Determining if ActiveX Controls are Disabled

Discussion in 'Javascript' started by DartmanX, Oct 12, 2005.

  1. DartmanX

    DartmanX Guest

    Is there a simple way to determine if someone using Internet Explorer
    has completely disabled ActiveX controls?

    Jason
     
    DartmanX, Oct 12, 2005
    #1
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  2. DartmanX

    Guest

    DartmanX wrote:
    > Is there a simple way to determine if someone using Internet Explorer
    > has completely disabled ActiveX controls?
    >
    > Jason


    Perhaps someone else knows of a simple way to detect if ActiveX is
    disabled. It is true that IE browsers and close relatives such as MSN9,
    MyIE2, and Avant can handle general ActiveX, if not disabled. However
    several other browsers can use plugins to handle a very limited subset
    of ActiveX(there are some hacks for general ActiveX on many browsers
    which I would not use). For example recent Netscape browsers came with
    ActiveX support for the WMP only. Also there are plugins that can be
    downloaded for the same type of ActiveX support of the WMP for Mozilla
    and Firefox. This should be kept in mind in any test designed to detect
    full or partial ActiveX support.

    Media pages often use ActiveX. In this case the standard way seems to
    be to write a dual path for browsers that do and do not support ActiveX
    rather than detecting ActiveX support. For example one can write an
    ActiveX object for the WMP that allows many control parameters. One can
    also include a second ordinary object(or embed if one does not care
    about standards)that usually allows fewer controls. If the browsers
    does not support ActiveX, the second path is automatically taken. That
    is just the way an ActiveX object is designed to work. I have often
    seen such an approach used for Real media and flash as well as for
    Microsoft wmv and wma formats. ActiveX objects are very easy to spot.
    They have a 32 digit hex ID that is unique for each device or program
    to be controlled.
     
    , Oct 13, 2005
    #2
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  3. DartmanX

    DartmanX Guest

    Well, the reason I ask the question is because what I am doing needs to
    be able to determine if ActiveX is completely disabled on IE in order
    to display a "Sorry, this function won't work" message.

    Jason
     
    DartmanX, Oct 13, 2005
    #3
  4. DartmanX wrote:
    > Is there a simple way to determine if someone using Internet
    > Explorer has completely disabled ActiveX controls?


    Ask them?

    Richard.
     
    Richard Cornford, Oct 13, 2005
    #4
  5. DartmanX

    Guest

    DartmanX wrote:
    > Well, the reason I ask the question is because what I am doing needs to
    > be able to determine if ActiveX is completely disabled on IE in order
    > to display a "Sorry, this function won't work" message.
    >
    > Jason


    I do not think that javascript is a good answer. Even if you can come
    up with a script that can detect ActiveX support or not with 100%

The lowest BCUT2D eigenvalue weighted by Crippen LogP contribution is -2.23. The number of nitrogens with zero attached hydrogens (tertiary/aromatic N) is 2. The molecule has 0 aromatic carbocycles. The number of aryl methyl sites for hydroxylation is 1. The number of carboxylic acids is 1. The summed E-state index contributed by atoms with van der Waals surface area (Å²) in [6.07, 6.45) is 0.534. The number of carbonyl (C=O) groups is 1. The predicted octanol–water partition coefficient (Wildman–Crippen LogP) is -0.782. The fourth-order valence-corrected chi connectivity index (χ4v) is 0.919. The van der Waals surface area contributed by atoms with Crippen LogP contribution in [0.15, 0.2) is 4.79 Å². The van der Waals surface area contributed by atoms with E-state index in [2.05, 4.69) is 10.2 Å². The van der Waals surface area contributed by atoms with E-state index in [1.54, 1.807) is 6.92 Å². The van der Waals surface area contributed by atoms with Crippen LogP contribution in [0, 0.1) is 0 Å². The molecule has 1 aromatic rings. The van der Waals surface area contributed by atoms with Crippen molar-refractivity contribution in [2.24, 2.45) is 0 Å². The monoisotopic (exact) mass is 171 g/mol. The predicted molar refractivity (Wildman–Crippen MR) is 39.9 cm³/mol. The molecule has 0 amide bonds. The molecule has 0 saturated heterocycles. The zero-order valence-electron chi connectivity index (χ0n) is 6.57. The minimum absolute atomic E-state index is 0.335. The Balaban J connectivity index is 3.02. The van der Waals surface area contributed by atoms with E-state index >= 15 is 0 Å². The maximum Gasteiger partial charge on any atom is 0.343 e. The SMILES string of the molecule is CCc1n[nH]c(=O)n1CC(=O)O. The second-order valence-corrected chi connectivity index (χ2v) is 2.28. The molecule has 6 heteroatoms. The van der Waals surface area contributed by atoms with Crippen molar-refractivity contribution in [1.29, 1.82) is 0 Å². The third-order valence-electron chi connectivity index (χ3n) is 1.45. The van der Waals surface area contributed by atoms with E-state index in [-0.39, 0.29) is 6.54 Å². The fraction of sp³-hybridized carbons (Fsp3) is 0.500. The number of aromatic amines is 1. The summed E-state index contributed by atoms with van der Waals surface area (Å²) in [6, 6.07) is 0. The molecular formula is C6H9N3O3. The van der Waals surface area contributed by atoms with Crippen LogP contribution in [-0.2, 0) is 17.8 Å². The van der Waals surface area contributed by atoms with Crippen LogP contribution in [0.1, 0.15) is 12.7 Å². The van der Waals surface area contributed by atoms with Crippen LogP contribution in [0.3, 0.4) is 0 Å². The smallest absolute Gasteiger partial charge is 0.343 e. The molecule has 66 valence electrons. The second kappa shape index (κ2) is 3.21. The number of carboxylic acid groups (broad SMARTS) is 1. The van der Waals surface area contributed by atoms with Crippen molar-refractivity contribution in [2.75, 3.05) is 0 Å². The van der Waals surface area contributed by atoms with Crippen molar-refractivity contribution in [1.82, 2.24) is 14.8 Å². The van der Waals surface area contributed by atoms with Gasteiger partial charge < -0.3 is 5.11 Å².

accuracy, there is a problem. Many people who turn off ActiveX also
    turn off javascript. For all such people, a script method is doomed to
    failure. Thus, if the detection you wish is reasonable at all, it
    likely needs to be done on the server using php script, Perl, or
    something of the sort.
     
    , Oct 13, 2005
    #5
  6. DartmanX

    Randy Webb Guest

    said the following on 10/12/2005 10:56 PM:

    > DartmanX wrote:
    >
    >>Well, the reason I ask the question is because what I am doing needs to
    >>be able to determine if ActiveX is completely disabled on IE in order
    >>to display a "Sorry, this function won't work" message.
    >>
    >>Jason

    >
    >
    > I do not think that javascript is a good answer. Even if you can come
    > up with a script that can detect ActiveX support or not with 100%
    > accuracy, there is a problem. Many people who turn off ActiveX also
    > turn off javascript.


    I have JS enabled, ActiveX disabled. I understand how my browser works,
    how ActiveX works, and what kind of security holes I am opening/closing
    by having it set that way.

    > For all such people, a script method is doomed to failure.


    That is not true. JS/ActiveX is the best answer to answer a JS/ActiveX
    question. You put the warning in the page and then have JS/ActiveX
    remove it.

    "Warning: I have no idea how to implement my page without JS and ActiveX
    so if you see this then I failed in my objective of producing an
    accessible webpage to all."

    Then, you write an ActiveX object that would change that text. Pretty
    simple stuff.

    If the warning stays, then JS is disabled and the user is notified. If
    JS/ActiveX is available, it removes the warning and JS/ActiveX enabled
    users get the enhancement.

    > Thus, if the detection you wish is reasonable at all, it
    > likely needs to be done on the server using php script, Perl, or
    > something of the sort.


    Huh? And how would the server attempt to determine that? It can't
    possible determine it better than JS could attempt to determine it.

    --
    Randy
    comp.lang.javascript FAQ - http://jibbering.com/faq & newsgroup weekly
     
    Randy Webb, Oct 13, 2005
    #6
  7. DartmanX

    Guest

    Randy Webb wrote:
    > said the following on 10/12/2005 10:56 PM:
    >
    > > DartmanX wrote:
    > >
    > >>Well, the reason I ask the question is because what I am doing needs to
    > >>be able to determine if ActiveX is completely disabled on IE in order
    > >>to display a "Sorry, this function won't work" message.
    > >>
    > >>Jason

    > >
    > >
    > > I do not think that javascript is a good answer. Even if you can come
    > > up with a script that can detect ActiveX support or not with 100%